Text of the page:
Optimism is a wonderful thing, but too much of it begins to look like, well, like this:
Bionic Woman fell victim to sub-standard writing, but remains a show littered with potential, especially in terms of the caliber of actors on board and the premise - which I still believe is awesome.Yes, Bionic Woman fans are beginning to come to terms with what was wrong with the show, only a couple of months after it's been off the air. I say "beginning," because defending the caliber of acting? Come on, people.
Bionic-Blog, a BW fansite, responds to a New York Times piece about the carnage that the WGA strike has had on television shows by arguing that the show was let down by bad writing and too much money:
I'm not saying that I want to see less cool special effects - a sci-fi show like BW needs it's share of 'razzmatazz', but I think creators should first focus on getting the foundations right and then build from there...I guess my main question after reading that article, is does having too much money over-complicate things for the networks? Obviously it's all relative and it's different for each show, but it could be argued that both BW and Heroes fell victim to trying to do too much too quickly? Obviously the writing was at fault for this, but perhaps having such huge budgets also contributed to the confusion?Of course, if they'd spent more of that money on the writing, maybe fewer fans of the show would be complaining about it... Personally, I don't think that money was the problem with the show, and almost all the troubles can be traced back to the fact that no-one involved with it seemed to know what kind of show they wanted to make. Was it dark updating of the original? Buffy with robot parts? Alias without interesting bad guys? The show seemed to change its mind episode-to-episode, and sometimes even within each 44-minute chunk. Play fantasy TV exec here, kids: If the show does return, what needs to be changed to make it work, and how would you do it?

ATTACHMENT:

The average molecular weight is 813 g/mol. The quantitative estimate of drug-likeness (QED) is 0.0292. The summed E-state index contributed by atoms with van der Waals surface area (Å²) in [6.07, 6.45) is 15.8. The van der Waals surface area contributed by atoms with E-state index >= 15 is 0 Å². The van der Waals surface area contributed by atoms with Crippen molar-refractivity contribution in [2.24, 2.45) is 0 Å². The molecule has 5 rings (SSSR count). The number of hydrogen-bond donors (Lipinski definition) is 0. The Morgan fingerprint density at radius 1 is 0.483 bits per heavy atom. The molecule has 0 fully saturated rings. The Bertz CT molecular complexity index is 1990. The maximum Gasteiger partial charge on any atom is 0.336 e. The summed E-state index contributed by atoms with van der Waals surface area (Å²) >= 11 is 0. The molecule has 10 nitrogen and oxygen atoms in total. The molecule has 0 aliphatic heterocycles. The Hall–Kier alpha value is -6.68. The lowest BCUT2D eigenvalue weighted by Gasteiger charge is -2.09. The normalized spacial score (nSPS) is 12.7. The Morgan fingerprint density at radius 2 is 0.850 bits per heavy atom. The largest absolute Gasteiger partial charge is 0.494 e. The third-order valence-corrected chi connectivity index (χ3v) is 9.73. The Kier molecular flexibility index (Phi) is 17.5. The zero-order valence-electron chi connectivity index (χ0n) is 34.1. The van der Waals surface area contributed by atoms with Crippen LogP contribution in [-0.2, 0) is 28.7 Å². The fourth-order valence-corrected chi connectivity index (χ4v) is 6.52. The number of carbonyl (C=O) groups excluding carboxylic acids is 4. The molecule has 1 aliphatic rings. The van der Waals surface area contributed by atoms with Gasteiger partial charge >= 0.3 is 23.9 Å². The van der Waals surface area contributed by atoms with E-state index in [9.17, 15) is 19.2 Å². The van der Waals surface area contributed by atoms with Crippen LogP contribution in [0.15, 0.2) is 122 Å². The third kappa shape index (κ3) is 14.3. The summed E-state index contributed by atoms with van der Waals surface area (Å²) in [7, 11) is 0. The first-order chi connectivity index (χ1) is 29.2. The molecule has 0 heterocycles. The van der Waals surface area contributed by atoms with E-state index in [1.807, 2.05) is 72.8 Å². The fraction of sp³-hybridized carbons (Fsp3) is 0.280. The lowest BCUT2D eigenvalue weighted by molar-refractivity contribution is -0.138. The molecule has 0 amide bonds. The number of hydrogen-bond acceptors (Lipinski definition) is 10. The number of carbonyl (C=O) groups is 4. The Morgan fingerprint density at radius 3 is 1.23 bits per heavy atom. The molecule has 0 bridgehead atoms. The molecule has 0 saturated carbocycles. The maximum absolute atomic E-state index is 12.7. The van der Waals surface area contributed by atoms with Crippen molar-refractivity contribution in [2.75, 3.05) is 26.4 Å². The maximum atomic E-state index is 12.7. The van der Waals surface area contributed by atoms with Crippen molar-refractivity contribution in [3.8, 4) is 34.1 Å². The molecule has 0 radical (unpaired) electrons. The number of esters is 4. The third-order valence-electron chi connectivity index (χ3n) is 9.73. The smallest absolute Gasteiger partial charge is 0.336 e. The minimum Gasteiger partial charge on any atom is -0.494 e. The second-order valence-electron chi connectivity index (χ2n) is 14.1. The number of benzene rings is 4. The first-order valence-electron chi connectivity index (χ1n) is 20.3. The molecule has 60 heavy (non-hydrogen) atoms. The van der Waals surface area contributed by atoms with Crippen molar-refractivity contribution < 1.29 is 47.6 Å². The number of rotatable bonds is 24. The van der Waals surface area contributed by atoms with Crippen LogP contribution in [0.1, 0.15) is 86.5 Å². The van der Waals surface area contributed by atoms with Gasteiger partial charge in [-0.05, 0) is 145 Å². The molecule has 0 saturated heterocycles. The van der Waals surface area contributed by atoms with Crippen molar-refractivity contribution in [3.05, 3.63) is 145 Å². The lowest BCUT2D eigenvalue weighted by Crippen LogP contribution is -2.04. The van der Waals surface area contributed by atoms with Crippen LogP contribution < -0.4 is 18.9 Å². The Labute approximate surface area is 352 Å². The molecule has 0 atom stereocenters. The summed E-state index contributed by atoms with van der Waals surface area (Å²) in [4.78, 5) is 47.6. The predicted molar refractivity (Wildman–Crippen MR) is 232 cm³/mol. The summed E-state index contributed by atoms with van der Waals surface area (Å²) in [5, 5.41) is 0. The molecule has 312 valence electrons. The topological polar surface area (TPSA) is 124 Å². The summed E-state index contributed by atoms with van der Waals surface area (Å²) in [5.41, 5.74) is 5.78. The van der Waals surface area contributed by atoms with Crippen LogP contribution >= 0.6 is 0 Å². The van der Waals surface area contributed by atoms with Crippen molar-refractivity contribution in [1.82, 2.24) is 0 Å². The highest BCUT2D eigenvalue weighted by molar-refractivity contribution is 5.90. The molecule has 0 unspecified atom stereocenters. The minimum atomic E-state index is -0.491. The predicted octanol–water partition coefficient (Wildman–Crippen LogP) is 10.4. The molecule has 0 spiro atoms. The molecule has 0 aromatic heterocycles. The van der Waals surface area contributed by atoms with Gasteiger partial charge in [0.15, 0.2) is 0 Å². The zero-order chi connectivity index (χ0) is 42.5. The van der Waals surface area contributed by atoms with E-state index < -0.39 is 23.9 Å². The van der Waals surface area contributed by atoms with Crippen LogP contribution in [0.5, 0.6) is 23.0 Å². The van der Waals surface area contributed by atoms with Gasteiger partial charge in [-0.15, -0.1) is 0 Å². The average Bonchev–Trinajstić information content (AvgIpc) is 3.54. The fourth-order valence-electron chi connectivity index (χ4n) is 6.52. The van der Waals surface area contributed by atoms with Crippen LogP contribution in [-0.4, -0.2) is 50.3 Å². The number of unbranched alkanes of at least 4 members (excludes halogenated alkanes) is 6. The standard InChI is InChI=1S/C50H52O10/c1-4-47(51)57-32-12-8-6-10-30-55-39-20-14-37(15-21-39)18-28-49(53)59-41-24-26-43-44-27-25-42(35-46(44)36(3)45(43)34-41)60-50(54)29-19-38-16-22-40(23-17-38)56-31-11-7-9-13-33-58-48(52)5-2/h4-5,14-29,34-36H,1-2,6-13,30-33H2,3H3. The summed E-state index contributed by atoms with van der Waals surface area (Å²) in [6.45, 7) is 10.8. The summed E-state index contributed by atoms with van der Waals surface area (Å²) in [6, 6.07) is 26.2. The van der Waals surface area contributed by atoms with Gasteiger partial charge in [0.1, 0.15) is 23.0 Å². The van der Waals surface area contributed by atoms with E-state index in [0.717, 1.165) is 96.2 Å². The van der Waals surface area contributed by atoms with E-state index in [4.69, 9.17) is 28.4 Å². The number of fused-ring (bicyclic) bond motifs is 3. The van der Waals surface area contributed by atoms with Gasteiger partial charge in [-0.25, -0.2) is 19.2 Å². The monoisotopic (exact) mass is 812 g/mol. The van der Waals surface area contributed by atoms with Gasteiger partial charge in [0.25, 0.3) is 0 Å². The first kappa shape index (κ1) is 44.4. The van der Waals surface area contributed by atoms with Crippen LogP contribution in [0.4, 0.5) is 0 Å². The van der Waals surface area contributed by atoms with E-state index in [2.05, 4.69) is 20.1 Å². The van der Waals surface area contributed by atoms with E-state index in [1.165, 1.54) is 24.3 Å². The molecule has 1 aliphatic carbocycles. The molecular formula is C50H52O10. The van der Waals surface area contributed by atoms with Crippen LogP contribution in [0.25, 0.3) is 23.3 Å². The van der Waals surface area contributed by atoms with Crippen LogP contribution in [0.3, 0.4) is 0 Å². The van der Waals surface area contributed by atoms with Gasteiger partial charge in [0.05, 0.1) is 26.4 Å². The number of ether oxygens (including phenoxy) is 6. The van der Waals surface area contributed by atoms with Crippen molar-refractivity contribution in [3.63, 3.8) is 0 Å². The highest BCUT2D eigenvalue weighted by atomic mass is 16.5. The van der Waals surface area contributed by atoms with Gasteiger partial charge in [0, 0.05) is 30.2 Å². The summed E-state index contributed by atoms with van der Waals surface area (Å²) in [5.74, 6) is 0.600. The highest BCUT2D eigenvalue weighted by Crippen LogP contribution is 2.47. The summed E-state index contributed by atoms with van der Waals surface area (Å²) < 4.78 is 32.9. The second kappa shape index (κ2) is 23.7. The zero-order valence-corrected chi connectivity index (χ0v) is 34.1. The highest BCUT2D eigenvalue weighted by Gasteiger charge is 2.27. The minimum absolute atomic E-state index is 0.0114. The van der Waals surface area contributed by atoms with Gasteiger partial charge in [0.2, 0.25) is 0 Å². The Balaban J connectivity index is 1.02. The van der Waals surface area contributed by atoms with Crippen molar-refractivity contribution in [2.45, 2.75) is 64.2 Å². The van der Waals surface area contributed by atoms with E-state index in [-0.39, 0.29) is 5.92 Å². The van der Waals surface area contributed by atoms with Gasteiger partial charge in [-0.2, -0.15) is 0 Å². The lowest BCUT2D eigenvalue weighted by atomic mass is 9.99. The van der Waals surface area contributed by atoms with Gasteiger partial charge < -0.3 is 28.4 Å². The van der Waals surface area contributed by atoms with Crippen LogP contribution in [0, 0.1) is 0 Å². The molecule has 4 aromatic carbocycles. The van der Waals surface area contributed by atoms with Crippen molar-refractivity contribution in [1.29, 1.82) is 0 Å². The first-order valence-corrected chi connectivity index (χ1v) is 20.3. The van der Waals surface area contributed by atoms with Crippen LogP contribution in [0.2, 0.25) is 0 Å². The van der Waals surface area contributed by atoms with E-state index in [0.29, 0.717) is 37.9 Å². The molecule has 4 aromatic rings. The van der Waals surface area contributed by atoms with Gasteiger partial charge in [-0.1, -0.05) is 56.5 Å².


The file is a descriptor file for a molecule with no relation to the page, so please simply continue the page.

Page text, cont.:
Bionic Woman & the Post-strike Landscape [Bionic Blog.com]